The swallow-tailed gull (Creagrus furcatus) is an equatorial seabird in the gull family, Laridae. It is the only species in the genus Creagrus, which derives from the Latin Creagra and the Greek kreourgos which means butcher, also from kreas, meat; according to Jobling it would mean "hook for meat" referring to the hooked bill of this species. It was first described by French naturalist and surgeon Adolphe-Simon Neboux in 1846. Its scientific name is originally derived from the Greek word for gull, "Glaros" and via Latin Larus, "gull" and furca "two-tined fork". It spends most of its life flying and hunting over the open ocean. The main breeding location is in the Galápagos Islands, particularly the rocky shores and cliffs of Hood, Tower and Wolf Islands, with lower numbers on most of the other islands. It is more common on the eastern islands where the water is warmer.
|On the Galápagos Islands|
The swallow-tailed gull has no structural or plumage differences between the male and female. In the breeding season, the adult has a black plumaged head and a bright red fleshy rim around each eye. Outside the breeding season, the head is white and the eye rim becomes black. It has a grayish upper breast, gray mantle, and black wingtips. The mostly black bill has a contrasting white tip.
In order to see while hunting for food at night, the swallow-tailed gull's eyes are larger in size and volume than those of any other gull. They also possess a tapetum lucidum in the back of the eye that reflects light back through the retina, increasing the amount of light available to the photoreceptor cells.
A study of melatonin levels of swallow-tailed gulls found them to have no measurable daily melatonin rhythm, whereas a day-feeding gull that was chosen for comparison had the expected higher night time melatonin level for day active birds. High melatonin levels generally make birds sleepy. It is still unknown whether the melatonin levels are a cause or an effect of the swallow-tailed gulls' nocturnal activity.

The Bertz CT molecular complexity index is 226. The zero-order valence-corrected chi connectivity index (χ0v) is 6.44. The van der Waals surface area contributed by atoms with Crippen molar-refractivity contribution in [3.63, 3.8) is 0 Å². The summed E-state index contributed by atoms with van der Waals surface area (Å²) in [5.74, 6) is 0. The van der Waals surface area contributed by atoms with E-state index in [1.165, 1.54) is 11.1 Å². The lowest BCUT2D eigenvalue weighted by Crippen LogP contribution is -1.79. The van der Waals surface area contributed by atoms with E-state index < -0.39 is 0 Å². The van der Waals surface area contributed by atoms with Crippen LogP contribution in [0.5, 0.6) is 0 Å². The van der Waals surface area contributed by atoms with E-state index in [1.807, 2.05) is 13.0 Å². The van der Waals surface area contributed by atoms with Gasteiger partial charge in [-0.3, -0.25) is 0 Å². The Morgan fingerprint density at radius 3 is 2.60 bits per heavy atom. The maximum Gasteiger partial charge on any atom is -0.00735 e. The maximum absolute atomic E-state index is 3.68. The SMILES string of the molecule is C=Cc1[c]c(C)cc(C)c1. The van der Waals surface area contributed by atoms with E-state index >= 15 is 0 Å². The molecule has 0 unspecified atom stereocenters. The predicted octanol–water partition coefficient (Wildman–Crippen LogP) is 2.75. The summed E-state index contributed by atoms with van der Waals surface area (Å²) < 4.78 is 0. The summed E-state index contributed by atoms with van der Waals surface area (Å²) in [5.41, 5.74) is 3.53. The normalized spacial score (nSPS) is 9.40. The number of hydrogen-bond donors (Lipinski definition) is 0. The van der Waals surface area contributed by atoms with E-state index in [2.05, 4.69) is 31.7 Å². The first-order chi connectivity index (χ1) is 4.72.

Distribution and habitatEdit
The swallow-tailed gull is a near-endemic breeding bird of the Galápagos Islands, although a few pairs nest on Malpelo Island off the coast of Colombia. When not breeding, it is totally pelagic, flying and hunting over the open oceans, and migrating eastward to the coasts of Ecuador and Peru.
Food and feedingEdit
The swallow-tailed gull is unique among the gulls in feeding exclusively nocturnally, mostly on fish and squid which rise to the surface at night to feed on plankton. It leaves the colony as a flock at dusk, with a great deal of screaming and display.
Calls and displays are quite different from other gulls, most resembling the vocalisations of the black-legged kittiwake and Sabine's gull. The loudest and most commonly heard call is an alarm referred to as "rattle-and-whistle", a gurgling scream made with the head moving side to side. This call is contagious, with other birds joining in without seeing the cause. A loud and rapid kweek, kweek, kweek is the greeting call between mates, made with the head and neck curved forward to the ground.
The swallow-tailed gull breeds from about 5 years old, with pairs frequently staying together from year to year. Most breed throughout the year in mixed colonies on the cliffs of the Galápagos Islands sometimes on flat areas, and food for the young is hunted from the seas near to the nesting colonies. The nest is made on a small platform on a cliff, usually less than 10 m above sea level, by covering the rocky ground with small pieces of lava, white coral, and sea urchin spines, which prevent the egg from rolling. Nesting birds tend to face the cliff, a habit common among exclusively cliff nesting gulls, such as the black-legged kittiwake. The female usually lays one speckled egg per breeding attempt. They are asynchronous breeders (can breed any time of the year), and follow a nine-month cycle, or less if an egg or chick is unsuccessful. The egg is generally incubated for 31–34 days. A chick takes its first flight at about 60–70 days old, and is fed by the adults until about 90 days, when it leaves the land, possibly with the adults, to live over the open seas.
Population trends have not been estimated, but it is not thought to be threatened. The population was estimated to be about 35,000 individuals when it was last considered in 2004.
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